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Travel to Syria

You are at risk if you travel to Syria. The whole of Syria is unsafe, and many ordinary Syrians say that foreigners are not welcome.

We want to ensure that you are fully informed about the situation in Syria. The aim of this webpage is to help you make safe decisions. Please share this advice with others.

If you have any concerns about someone who’s planning to travel to Syria, you should contact North Yorkshire Police by dialling 101 (non-emergency). We’ll talk with you in confidence.

To contact the confidential Anti-Terrorist Hotline dial 0800 789 321.

The Foreign and Commonwealth Office advises against all travel to Syria

The Syrian regime has been undertaking an indiscriminate campaign of aerial bombardment since December 2013.

A number of UK nationals have been killed or injured whilst in Syria, and there is a high risk of terrorism and kidnap. The availability of medical support is very limited throughout the country, and there are regular disruptions to phone, internet, electricity and road networks. Travellers risk being stranded without the necessary support and are unlikely to reach their intended destination. In addition, people face difficulties accessing cash. Contact with family and friends can become difficult or impossible.

What are the risks from terrorism in Syria?

There are many terrorist and extremist groups fighting in Syria. The creation of a so-called Islamic caliphate in Iraq and Syria, and the Islamist extremism and export of terror on which it is based, is a direct threat to UK security.

Terrorist groups attack opposition members as often as they attack the Assad regime.

Terrorist groups target UK nationals, including for kidnap. Your family may face ransom demands to secure your freedom. The long standing policy of the British Government is not to make substantive concessions to hostage takers.

The British Government considers that paying ransoms and releasing prisoners increases the risk of further hostage-taking.

The situation on the ground is changing all the time as groups change their structure and allegiance.

People seeking to travel to engage in terrorist activity in Syria should be in no doubt that we will take the strongest possible action to protect national security, including prosecuting those who break the law. We also have a wide range of powers at our disposal to disrupt travel and manage the risk posed by returnees.

What could going to Syria mean?

The Assad regime now has a law stating that the punishment for illegally entering its territories is a prison sentence of 5 to 10 years.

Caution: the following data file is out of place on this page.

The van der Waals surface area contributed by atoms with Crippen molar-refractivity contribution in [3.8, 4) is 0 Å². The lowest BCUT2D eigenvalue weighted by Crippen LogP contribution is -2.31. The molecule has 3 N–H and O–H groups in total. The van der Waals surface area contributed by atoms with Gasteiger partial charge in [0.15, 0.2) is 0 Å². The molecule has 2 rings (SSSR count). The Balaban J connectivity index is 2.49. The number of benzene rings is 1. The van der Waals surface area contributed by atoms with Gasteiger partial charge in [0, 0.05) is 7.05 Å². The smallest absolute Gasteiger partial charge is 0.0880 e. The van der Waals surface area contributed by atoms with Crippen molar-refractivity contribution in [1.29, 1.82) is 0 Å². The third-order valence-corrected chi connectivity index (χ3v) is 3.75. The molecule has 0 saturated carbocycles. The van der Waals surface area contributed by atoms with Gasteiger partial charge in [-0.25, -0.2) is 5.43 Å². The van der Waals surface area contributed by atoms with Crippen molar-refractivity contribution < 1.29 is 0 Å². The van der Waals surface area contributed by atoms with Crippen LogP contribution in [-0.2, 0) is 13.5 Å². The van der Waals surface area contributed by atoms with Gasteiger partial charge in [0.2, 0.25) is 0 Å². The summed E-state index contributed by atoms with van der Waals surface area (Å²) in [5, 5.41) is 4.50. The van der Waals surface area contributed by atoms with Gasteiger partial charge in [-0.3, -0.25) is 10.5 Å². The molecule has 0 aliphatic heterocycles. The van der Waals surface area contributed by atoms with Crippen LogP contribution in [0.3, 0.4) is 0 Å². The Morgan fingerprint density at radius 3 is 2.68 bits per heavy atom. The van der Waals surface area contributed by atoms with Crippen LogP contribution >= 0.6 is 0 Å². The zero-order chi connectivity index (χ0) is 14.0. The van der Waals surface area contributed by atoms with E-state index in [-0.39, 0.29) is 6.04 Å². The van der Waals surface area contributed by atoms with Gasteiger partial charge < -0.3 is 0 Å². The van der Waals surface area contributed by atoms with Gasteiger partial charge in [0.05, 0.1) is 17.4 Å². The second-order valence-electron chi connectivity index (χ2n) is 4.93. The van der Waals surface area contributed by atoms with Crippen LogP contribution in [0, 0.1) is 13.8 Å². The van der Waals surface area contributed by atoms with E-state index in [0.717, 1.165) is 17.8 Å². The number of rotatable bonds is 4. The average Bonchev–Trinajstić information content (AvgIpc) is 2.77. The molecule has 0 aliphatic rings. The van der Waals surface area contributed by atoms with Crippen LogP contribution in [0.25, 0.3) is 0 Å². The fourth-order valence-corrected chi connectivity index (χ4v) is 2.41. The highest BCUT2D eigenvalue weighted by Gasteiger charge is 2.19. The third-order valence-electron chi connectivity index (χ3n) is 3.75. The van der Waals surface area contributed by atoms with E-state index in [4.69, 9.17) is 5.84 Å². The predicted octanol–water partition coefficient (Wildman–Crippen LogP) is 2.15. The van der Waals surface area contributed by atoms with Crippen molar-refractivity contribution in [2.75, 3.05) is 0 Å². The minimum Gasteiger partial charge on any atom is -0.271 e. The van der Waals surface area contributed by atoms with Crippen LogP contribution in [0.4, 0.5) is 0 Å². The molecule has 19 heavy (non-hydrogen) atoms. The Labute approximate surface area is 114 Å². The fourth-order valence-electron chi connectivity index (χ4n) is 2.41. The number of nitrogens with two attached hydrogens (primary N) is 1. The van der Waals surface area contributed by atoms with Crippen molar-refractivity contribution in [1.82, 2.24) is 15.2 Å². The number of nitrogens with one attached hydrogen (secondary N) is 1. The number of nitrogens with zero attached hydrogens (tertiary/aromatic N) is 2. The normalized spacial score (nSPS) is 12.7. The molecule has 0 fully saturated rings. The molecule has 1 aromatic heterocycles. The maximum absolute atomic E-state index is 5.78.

As well as endangering your own life by travelling to Syria, you might put ordinary Syrians at risk by being a drain on their limited medical resources, food and shelter.

President Assad uses the presence of UK nationals in Syria to support the claim that his regime is fighting foreign terrorists. This means that travelling to Syria may unintentionally help Assad.

What is the UK Government doing to help?

The UK has been at the forefront of the humanitarian response in Syria and the region. Funding for Syria and the region is now £600m, three times the size of our response to any other humanitarian crisis.

Non-government organisations and agencies in the region are using the money to provide food, water, shelter and medicine to hundreds of thousands of people across all areas of Syria (including opposition-held locations and contested areas).

Helping the Syrian people

You can take action in your local area to fund raise or take part in practical action, for example, helping to pack supplies for Syria.

A number of well-established national and local charities are running campaigns to alleviate the crisis in Syria. They are experienced providers of humanitarian assistance in high risk, insecure, and dangerous environments.

The Charity Commission strongly advises against individuals taking money into Syria in person. The quickest, safest, and most effective way to help the Syrian people is by contributing to a registered charity in the UK.

Check the Charity Commission website (www.charitycommission.gov.uk) to ensure your chosen charity is registered. If a charity isn’t registered, you can’t be sure your donations will be used as intended.

What about aid convoys?

  • Charity law and laws against terrorism, bribery and corruption apply to those who deliver humanitarian aid directly. Cash above a certain limit that has not been declared may be seized at the airport by the Border Force.
  • People who have travelled to deliver aid within Syria have been denied access to cross the border, or significantly delayed. There is also a risk of being denied exit. Charities unknown to the Free Syrian Army could be considered as hostile.
  • Direct delivery of aid involves very high logistical costs. Your time, money and personal commitment can deliver greater support to the Syrian people by sending supplies through established charities and international relief organisations.
  • People who have travelled to Syria have witnessed traumatic events, and may experience post traumatic stress disorder (including symptoms of stress and anxiety, anger, and disturbed sleep). Anyone who experiences these symptoms should consult their GP.